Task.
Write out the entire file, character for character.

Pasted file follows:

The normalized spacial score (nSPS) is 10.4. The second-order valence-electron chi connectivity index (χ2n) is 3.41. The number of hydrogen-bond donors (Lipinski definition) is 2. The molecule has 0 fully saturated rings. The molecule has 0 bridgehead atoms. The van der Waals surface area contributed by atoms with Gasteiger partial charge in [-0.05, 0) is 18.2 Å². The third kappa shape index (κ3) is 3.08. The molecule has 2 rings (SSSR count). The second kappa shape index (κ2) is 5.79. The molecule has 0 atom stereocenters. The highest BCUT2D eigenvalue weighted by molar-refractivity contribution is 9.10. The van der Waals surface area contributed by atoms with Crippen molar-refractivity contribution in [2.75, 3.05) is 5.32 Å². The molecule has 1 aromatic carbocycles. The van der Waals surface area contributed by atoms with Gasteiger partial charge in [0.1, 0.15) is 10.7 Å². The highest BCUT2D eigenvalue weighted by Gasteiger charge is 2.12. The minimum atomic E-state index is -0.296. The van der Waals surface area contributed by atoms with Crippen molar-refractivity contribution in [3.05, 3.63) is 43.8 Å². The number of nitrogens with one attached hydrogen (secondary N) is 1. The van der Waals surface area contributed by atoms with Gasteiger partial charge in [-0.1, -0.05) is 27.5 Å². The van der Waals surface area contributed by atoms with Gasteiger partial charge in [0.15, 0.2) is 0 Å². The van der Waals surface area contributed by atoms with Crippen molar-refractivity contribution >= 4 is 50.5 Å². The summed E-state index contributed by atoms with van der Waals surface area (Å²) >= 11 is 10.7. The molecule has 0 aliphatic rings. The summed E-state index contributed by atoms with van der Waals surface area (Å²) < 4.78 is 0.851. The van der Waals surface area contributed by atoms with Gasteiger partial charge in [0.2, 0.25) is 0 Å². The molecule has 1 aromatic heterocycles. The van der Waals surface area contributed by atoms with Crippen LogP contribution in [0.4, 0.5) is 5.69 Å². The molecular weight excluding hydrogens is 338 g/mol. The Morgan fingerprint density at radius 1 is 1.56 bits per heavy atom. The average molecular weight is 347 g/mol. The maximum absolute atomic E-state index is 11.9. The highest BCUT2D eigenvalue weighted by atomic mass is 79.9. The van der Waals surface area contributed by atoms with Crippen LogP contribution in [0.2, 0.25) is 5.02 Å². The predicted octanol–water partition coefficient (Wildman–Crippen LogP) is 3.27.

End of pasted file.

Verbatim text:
The normalized spacial score (nSPS) is 10.4. The second-order valence-electron chi connectivity index (χ2n) is 3.41. The number of hydrogen-bond donors (Lipinski definition) is 2. The molecule has 0 fully saturated rings. The molecule has 0 bridgehead atoms. The van der Waals surface area contributed by atoms with Gasteiger partial charge in [-0.05, 0) is 18.2 Å². The third kappa shape index (κ3) is 3.08. The molecule has 2 rings (SSSR count). The second kappa shape index (κ2) is 5.79. The molecule has 0 atom stereocenters. The highest BCUT2D eigenvalue weighted by molar-refractivity contribution is 9.10. The van der Waals surface area contributed by atoms with Crippen molar-refractivity contribution in [2.75, 3.05) is 5.32 Å². The molecule has 1 aromatic carbocycles. The van der Waals surface area contributed by atoms with Gasteiger partial charge in [0.1, 0.15) is 10.7 Å². The highest BCUT2D eigenvalue weighted by Gasteiger charge is 2.12. The minimum atomic E-state index is -0.296. The van der Waals surface area contributed by atoms with Crippen molar-refractivity contribution in [3.05, 3.63) is 43.8 Å². The number of nitrogens with one attached hydrogen (secondary N) is 1. The van der Waals surface area contributed by atoms with Gasteiger partial charge in [-0.1, -0.05) is 27.5 Å². The van der Waals surface area contributed by atoms with Gasteiger partial charge in [0.15, 0.2) is 0 Å². The van der Waals surface area contributed by atoms with Crippen molar-refractivity contribution >= 4 is 50.5 Å². The summed E-state index contributed by atoms with van der Waals surface area (Å²) >= 11 is 10.7. The molecule has 0 aliphatic rings. The summed E-state index contributed by atoms with van der Waals surface area (Å²) < 4.78 is 0.851. The van der Waals surface area contributed by atoms with Gasteiger partial charge in [0.2, 0.25) is 0 Å². The molecule has 1 aromatic heterocycles. The van der Waals surface area contributed by atoms with Crippen LogP contribution in [0.4, 0.5) is 5.69 Å². The molecular weight excluding hydrogens is 338 g/mol. The Morgan fingerprint density at radius 1 is 1.56 bits per heavy atom. The average molecular weight is 347 g/mol. The maximum absolute atomic E-state index is 11.9. The highest BCUT2D eigenvalue weighted by atomic mass is 79.9. The van der Waals surface area contributed by atoms with Crippen LogP contribution in [0.2, 0.25) is 5.02 Å². The predicted octanol–water partition coefficient (Wildman–Crippen LogP) is 3.27.